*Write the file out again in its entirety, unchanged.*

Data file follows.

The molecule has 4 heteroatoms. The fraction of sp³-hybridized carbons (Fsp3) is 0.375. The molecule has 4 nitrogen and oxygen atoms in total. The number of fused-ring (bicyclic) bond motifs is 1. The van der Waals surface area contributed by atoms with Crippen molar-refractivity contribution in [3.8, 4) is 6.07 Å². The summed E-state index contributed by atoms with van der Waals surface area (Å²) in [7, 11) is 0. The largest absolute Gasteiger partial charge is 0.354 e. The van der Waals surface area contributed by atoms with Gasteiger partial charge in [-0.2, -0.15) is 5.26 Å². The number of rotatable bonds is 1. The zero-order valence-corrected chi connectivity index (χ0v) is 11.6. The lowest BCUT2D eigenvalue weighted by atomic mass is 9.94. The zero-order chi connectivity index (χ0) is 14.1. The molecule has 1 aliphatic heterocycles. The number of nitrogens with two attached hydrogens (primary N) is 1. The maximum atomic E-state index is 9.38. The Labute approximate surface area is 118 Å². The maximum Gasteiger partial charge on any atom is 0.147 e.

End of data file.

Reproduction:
The molecule has 4 heteroatoms. The fraction of sp³-hybridized carbons (Fsp3) is 0.375. The molecule has 4 nitrogen and oxygen atoms in total. The number of fused-ring (bicyclic) bond motifs is 1. The van der Waals surface area contributed by atoms with Crippen molar-refractivity contribution in [3.8, 4) is 6.07 Å². The summed E-state index contributed by atoms with van der Waals surface area (Å²) in [7, 11) is 0. The largest absolute Gasteiger partial charge is 0.354 e. The van der Waals surface area contributed by atoms with Gasteiger partial charge in [-0.2, -0.15) is 5.26 Å². The number of rotatable bonds is 1. The zero-order valence-corrected chi connectivity index (χ0v) is 11.6. The lowest BCUT2D eigenvalue weighted by atomic mass is 9.94. The zero-order chi connectivity index (χ0) is 14.1. The molecule has 1 aliphatic heterocycles. The number of nitrogens with two attached hydrogens (primary N) is 1. The maximum atomic E-state index is 9.38. The Labute approximate surface area is 118 Å². The maximum Gasteiger partial charge on any atom is 0.147 e.